It sounds like what you’re warning against is applying the FBI’s post–9/11 theory of Islamist terrorism to right-wing domestic terrorism.

Yeah. And we can start even with that term: Islamist. Many of the white supremacist groups are Christian. The Ku Klux Klan, for instance—they call themselves the Christian Knights of the Ku Klux Klan, and their symbol is a burning cross. Many other groups call themselves Christian nationalists. But we would never call that “Christianism.” We would never talk about “radical Christian extremism.” And the reason is we know the label “Christian” applies to millions of people who have nothing to do with this fringe group of extremists.

So are you saying that violent terrorists who’ve pledged allegiance to two totally different ideologies have more in common with each other than with the nonviolent people who subscribe to the same ideology they do?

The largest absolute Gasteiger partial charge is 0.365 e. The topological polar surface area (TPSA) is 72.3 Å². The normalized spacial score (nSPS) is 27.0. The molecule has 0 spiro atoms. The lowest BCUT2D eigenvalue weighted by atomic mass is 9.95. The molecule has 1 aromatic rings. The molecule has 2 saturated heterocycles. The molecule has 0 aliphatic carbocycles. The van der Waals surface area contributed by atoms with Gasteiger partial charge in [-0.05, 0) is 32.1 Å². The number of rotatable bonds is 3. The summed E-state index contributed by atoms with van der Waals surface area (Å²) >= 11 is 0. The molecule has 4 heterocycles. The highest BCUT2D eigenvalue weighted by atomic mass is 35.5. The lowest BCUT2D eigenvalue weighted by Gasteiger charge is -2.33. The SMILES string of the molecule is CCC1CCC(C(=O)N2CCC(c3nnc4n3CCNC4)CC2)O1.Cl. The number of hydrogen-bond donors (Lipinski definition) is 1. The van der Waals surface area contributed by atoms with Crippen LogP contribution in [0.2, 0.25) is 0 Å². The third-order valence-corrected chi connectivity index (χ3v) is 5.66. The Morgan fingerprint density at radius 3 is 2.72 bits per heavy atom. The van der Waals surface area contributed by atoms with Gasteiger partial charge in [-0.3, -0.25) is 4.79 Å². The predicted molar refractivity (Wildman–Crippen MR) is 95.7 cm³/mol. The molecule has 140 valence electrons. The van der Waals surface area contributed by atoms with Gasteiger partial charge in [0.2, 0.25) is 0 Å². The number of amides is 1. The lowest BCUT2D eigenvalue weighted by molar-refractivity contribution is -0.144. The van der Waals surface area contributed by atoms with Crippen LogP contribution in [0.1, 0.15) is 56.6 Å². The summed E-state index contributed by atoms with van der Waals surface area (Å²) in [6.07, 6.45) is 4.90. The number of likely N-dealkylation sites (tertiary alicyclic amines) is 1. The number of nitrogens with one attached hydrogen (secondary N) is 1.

That captures a lot of what I’m saying. I mean, I don’t pretend there aren’t the Tim McVeighs and the Mohammad Attas who are out there working in a large group of people in a broader conspiracy. And it’s important that the government recognizes that and takes measures to address it. But Tim McVeigh wasn’t going out and giving speeches and writing manifestos that expressed his viewpoint. And if you look at his past, according to what the government believes today, he was involved in violence; he was doing armed robberies and other types of activities to fund his terrorist operation. So the government does have to understand the criminal elements within these groups well enough to infiltrate and interdict those longer, more dangerous plots. But they don’t do that by tracking people’s Twitter pages.